It’s such a dumb cliche that A Marathon Will Change Your Life, but here I’m two beers down and thinking “…yeah?” Maybe training has changed me? Although nobody changes overnight unless you do something like chop off their hand (please don’t do this), sustained effort upon the self will lead to dramatic improvement over the course of months. Trainers say it takes a month to build a new habit. It took me eight months of lessons to reach a decent Dutch reading standard. Three months to feel the impact of marathon training. Twelve to see real changes in my own behaviour. Yadda, blah, I’m great.
For Reykjavik I’m following Hal Higdon Advanced 2, a proven, tough training program. It focuses on speed on weekdays, and on distance and endurance at the weekend. Two weeks ago I tried a 32k run in two stages:
- 10k from the Salt House to Blackrock and back with the club.
- 21k from Galway to Barna to Moycullen through the bogs.
The important part here is that I had to abandon the second stage at the 20k mark (30 total), after heat exhaustion hit me hard. Drinking more water only made me thirstier. I ran out of sweat. When I got to that last hill my legs didn’t want to up and move. Two lovely local ladies saved the day by giving me a lift into Moycullen. Thank you, you are sweethearts. <3
Last year I would have devoured myself like an angry Ouroboros. Quoting from the Dublin half marathon:
My big mistake after the race was to not check my actual finish time. […] I thought I had missed by five minutes. All my triumph over having made the finish turned into me kicking my own ass because I didn’t finish fast enough. That’s so typical of me, the way I beat myself up. By the time I realised that, no, I did make my target, I had crushed my own enjoyment of the day.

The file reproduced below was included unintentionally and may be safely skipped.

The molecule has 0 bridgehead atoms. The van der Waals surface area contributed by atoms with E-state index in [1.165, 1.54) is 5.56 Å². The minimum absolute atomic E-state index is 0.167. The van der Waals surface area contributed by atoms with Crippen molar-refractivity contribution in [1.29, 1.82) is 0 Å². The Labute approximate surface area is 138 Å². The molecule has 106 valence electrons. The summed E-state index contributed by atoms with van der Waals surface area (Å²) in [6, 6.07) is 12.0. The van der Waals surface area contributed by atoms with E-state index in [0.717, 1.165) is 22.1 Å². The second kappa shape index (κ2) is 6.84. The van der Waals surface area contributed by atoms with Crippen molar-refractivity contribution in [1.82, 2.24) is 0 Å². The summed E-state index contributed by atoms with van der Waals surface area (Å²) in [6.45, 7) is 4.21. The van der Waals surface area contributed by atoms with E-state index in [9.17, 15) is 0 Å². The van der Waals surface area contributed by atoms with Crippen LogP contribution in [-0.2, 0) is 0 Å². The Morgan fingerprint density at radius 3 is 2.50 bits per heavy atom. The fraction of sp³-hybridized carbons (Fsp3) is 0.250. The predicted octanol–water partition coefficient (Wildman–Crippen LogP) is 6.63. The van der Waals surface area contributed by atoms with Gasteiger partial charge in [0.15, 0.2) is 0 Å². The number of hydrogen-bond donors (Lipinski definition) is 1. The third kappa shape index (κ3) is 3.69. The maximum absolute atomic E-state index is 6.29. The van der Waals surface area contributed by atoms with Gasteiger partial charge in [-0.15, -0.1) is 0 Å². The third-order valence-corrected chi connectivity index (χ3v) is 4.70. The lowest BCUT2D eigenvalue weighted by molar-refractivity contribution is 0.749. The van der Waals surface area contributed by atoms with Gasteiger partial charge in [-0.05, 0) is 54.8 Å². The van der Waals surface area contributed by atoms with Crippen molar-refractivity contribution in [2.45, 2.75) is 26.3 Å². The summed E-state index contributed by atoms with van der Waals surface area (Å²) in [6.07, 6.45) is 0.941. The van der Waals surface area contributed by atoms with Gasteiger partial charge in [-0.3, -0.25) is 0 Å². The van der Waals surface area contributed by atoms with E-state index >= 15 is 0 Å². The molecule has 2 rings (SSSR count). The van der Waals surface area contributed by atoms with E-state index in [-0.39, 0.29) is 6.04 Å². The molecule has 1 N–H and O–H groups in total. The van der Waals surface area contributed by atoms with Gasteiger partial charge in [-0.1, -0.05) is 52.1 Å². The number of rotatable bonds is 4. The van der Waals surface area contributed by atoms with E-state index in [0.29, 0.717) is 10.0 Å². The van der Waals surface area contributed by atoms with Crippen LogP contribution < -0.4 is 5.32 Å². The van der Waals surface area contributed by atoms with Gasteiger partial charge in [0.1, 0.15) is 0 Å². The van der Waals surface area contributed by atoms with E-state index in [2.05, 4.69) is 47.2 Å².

After this run I came away full of a positive desire to try the run again. It felt…great, great to hit the wall. Peter, Cathy and Nikki from the running club rallied around with fantastic advice on hydration: add electrolytes to my water, eat a banana, take a break, bring salt tablets.
Spoiler not spoiler, on Sunday I successfully completed the 32.06km in 2:56:53. My target time was 3:00:00. Keeping a consistent pace, hydration and nursing the drive to finish got me through the uphill eight kilometres at the end.
This feels great. Running-marathon training!-has turned me from being a depressed fast-food addict into someone with the kind of physical health that makes me confident I’ll complete the marathon next month in my target time. That’s huge.
Ignore how tired I look and you’ll see a shining beacon of some kind of manliness. I don’t know where I’m at underneath. Dedicated to getting across the finish line? All my regrets and pain and problems are there still. Dark days come and go. Eh.